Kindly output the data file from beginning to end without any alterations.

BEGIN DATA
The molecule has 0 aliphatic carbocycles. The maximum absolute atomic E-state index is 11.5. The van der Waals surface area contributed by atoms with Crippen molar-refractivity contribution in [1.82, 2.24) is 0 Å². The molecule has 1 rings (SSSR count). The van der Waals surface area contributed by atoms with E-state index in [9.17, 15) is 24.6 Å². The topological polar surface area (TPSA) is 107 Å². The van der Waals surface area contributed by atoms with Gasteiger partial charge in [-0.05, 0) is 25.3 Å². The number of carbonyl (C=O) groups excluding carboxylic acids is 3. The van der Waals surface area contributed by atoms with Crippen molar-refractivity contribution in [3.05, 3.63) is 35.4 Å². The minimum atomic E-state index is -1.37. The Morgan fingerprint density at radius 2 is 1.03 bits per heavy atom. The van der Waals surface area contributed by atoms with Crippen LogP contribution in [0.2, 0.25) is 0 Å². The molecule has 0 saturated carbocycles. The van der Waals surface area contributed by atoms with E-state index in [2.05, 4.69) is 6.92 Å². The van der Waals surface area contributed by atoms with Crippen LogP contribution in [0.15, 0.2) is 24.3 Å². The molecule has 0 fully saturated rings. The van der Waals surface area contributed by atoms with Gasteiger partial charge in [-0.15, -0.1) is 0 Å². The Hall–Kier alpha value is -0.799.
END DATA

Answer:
The molecule has 0 aliphatic carbocycles. The maximum absolute atomic E-state index is 11.5. The van der Waals surface area contributed by atoms with Crippen molar-refractivity contribution in [1.82, 2.24) is 0 Å². The molecule has 1 rings (SSSR count). The van der Waals surface area contributed by atoms with E-state index in [9.17, 15) is 24.6 Å². The topological polar surface area (TPSA) is 107 Å². The van der Waals surface area contributed by atoms with Gasteiger partial charge in [-0.05, 0) is 25.3 Å². The number of carbonyl (C=O) groups excluding carboxylic acids is 3. The van der Waals surface area contributed by atoms with Crippen molar-refractivity contribution in [3.05, 3.63) is 35.4 Å². The minimum atomic E-state index is -1.37. The Morgan fingerprint density at radius 2 is 1.03 bits per heavy atom. The van der Waals surface area contributed by atoms with Crippen LogP contribution in [0.2, 0.25) is 0 Å². The molecule has 0 saturated carbocycles. The van der Waals surface area contributed by atoms with E-state index in [2.05, 4.69) is 6.92 Å². The van der Waals surface area contributed by atoms with Crippen LogP contribution in [0.15, 0.2) is 24.3 Å². The molecule has 0 fully saturated rings. The van der Waals surface area contributed by atoms with Gasteiger partial charge in [-0.15, -0.1) is 0 Å². The Hall–Kier alpha value is -0.799.